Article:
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This Film Explores How Much The Fashion Industry Has Changed — & What Still Needs To Happen

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The fashion industry's definition of beauty is shifting: Plus-size women are fronting campaigns for big labels like American Eagle's Aerie, and transgender actresses-slash-models are being selected to walk the runways of high-end brands like Gucci. Catwalks and ad campaign are, at last, looking a bit less homogenous, and AT&T's new mini-documentary, Beauty Redefined explores just how much the industry is evolving for the better.

The 30-minute video features a broad range of industry talent, crossing gender, size, race, and ability divides. See Jillian Mercado, for example, an editor and model who lives with spastic muscular dystrophy and uses a wheelchair (she got her big break in the #DieselReboot campaign before being signed by mega-agency IMG).

The film includes Rebekah Marine, a model who was born without a right forearm and currently wears a prosthetic hand; as well Viktoria Modesta, a model/singer/artist with an artificial leg. Also featured: Denise Bidot, a plus-size model and body-positivity activist, plus transgender model and actress Hari Nef, model Pat Cleveland, and IMG Models' president, Ivan Bart.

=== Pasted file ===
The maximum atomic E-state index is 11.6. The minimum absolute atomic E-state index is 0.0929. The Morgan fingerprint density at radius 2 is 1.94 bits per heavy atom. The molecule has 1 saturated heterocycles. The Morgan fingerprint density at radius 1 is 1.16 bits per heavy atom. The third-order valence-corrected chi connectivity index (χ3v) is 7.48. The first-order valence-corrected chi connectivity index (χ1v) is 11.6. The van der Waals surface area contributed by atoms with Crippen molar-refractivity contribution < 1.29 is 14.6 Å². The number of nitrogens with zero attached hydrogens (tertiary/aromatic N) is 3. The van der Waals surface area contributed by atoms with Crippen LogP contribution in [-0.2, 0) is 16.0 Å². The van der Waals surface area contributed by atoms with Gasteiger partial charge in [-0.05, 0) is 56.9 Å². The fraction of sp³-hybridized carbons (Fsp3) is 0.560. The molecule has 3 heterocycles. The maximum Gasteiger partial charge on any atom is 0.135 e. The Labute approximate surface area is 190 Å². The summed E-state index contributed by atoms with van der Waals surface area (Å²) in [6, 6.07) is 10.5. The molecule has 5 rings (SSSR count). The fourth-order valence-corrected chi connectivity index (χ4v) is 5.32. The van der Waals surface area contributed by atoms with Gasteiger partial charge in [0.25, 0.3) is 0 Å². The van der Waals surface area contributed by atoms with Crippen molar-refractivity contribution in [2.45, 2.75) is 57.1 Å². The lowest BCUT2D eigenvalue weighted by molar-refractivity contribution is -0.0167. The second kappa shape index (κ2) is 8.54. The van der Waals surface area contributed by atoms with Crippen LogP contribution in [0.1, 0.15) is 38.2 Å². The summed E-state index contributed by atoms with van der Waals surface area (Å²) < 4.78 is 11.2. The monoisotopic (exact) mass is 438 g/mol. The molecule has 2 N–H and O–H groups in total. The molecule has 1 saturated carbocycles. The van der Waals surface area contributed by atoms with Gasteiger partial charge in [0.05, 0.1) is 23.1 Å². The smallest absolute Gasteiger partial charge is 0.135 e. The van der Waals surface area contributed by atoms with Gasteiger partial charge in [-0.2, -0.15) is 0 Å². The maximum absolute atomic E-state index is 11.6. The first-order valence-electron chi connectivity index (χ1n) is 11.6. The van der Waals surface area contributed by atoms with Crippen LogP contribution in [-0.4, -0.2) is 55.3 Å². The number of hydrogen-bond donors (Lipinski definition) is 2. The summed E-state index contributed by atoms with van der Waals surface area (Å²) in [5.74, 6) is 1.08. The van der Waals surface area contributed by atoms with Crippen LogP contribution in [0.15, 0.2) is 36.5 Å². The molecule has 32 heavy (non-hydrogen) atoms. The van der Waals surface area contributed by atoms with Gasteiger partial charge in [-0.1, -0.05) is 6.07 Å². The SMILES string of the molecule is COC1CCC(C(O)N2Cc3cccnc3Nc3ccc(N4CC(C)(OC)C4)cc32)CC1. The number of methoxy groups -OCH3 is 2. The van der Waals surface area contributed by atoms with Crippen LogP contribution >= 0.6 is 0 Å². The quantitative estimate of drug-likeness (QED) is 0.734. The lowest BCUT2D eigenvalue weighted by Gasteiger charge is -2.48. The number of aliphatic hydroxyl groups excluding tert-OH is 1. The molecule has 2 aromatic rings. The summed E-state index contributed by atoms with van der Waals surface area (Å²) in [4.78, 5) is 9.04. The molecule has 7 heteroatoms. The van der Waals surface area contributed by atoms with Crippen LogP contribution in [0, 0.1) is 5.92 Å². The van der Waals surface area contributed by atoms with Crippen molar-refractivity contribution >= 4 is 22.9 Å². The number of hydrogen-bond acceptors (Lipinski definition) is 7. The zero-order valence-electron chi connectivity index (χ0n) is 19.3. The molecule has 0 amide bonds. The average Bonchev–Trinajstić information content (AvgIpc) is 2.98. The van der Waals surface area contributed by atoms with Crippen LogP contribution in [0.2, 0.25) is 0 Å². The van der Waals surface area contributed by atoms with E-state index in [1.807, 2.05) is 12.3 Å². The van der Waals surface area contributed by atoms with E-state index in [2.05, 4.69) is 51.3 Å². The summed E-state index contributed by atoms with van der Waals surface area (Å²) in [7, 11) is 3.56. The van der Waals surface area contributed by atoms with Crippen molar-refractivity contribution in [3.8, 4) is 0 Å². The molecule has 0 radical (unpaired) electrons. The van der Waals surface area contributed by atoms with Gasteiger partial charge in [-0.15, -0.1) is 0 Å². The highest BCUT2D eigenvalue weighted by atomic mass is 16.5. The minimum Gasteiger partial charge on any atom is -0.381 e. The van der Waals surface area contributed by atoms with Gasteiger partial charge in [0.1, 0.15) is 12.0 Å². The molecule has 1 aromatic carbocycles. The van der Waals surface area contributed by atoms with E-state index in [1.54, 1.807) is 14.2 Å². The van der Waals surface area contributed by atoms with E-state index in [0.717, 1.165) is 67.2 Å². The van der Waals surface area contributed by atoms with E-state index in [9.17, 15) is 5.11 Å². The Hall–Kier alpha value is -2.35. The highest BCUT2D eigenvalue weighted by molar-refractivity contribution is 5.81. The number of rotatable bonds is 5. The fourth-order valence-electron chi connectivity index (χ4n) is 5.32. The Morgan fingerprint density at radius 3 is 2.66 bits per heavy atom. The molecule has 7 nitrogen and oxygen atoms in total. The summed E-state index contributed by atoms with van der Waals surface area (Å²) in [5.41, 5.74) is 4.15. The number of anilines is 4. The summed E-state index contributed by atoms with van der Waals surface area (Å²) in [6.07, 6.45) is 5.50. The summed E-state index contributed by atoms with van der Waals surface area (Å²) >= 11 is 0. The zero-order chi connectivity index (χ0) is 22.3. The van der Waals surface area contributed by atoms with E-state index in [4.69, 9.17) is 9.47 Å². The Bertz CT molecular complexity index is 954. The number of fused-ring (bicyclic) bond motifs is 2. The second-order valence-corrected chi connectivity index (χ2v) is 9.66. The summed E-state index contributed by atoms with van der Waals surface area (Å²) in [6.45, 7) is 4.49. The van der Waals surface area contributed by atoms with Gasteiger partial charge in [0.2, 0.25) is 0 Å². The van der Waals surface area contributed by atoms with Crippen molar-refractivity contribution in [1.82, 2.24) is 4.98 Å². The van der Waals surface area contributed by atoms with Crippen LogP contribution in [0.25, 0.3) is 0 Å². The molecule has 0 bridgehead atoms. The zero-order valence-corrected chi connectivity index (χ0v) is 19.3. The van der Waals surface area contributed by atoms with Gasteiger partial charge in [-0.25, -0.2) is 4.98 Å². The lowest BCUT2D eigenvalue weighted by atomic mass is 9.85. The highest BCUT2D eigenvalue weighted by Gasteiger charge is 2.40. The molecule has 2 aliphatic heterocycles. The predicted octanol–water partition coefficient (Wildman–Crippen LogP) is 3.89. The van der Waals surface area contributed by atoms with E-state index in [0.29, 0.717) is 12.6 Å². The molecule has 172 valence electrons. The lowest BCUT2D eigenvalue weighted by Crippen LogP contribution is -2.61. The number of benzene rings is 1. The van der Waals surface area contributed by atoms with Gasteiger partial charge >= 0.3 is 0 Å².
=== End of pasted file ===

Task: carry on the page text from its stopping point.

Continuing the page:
Beauty Redefined looks at how the likes of Mercado, Marine, and Bidot haven't seen themselves historically reflected in the fashion industry. There's another common thread: Despite the unrealistic standards they've dealt with, these women have managed to overcome institutionalized setbacks in order to reach a point of self-acceptance.

"It's always been [about] this 5'9" skinny girl; that represents such a small portion of people out there," Marine says in the film. But with the help of models like herself, this narrow lens of what's considered "beautiful" is finally starting to change. "Homogenous 'beauty' is not a real thing; I don't want to see a row of clones," Refinery29 contributor Liz Black says in the film.

There's still a lot of work that'll need to happen before an honest (and appropriately broad) definition of beauty truly takes hold, and the sluggish progress has a lot to do with the bottom line. "This industry is not going to become more diverse out of the goodness of its heart," Nef says. "It's going to be based on the things it's always been based on: selling."

The film should make you ponder how the industry has become more diverse and inclusive as of late (and how much further it still needs to evolve). But it's also a celebration of recognizing, and taking ownership of, one's differences. As Mercado puts it: "Just like being alive in itself, it's so beautiful to have and to know that you exist, and that there's no one in this world — or universe, for that matter — that's just like you."

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